Admission is free of charge. A pizza supper will be served—suggested donation $10 per person.
“Create a Democratic World Federation to Outlaw War”
Last week President Obama visited Hiroshima, and on Monday we honored those who have served in the military and lost their lives in wars. The best way that we can honor the past victims of war is to outlaw not only the weapons of war but war itself.
International conflicts and global problems will always exist, but they can be solved in nonviolent ways through the rule of law. In addition to local, state, and national governments that create and maintain various degrees of peace and order within their borders, we need to create a democratic world federation of nations that would be able to outlaw war, weapons of mass destruction,
genocide, and terrorism as well as solve our many global problems. If a democratic world parliament would create such laws, then individual dictators, terrorists, and others who violate world laws could be arrested by world police, prosecuted by world courts, and held in world prisons.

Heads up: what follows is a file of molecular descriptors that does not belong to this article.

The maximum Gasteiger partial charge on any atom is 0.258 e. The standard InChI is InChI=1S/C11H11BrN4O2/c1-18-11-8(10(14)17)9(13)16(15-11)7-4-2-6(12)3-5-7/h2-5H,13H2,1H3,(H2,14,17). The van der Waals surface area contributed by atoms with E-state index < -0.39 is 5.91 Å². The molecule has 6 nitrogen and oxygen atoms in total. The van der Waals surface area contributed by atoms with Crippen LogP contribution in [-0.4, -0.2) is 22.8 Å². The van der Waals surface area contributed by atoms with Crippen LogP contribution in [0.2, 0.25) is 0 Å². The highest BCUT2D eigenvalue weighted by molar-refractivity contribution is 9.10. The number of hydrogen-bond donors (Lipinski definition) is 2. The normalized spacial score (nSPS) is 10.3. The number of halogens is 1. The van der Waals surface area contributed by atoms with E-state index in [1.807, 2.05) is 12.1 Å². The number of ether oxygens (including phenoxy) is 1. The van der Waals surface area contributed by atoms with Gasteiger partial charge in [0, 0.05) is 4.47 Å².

Nuclear weapons and military weapons are believed to be necessary by national leaders because we still live under a war system. The United Nations has been very successful in dealing with some global problems, but it is unable to eliminate the war system because it is a confederacy of national governments that is based on the unlimited sovereignty of nation-states and on a system of treaties between national governments. Transforming this international confederacy into a democratic world federation is the only way to eliminate wars and the extremely destructive weapons of war.
David C. Oughton, Fenton, Missouri
St. Louis Post-Dispatch, June1, 2016
— A MESSAGE FROM THE NATIONAL CGS ORGANIZATION (MAY 19, 2016)—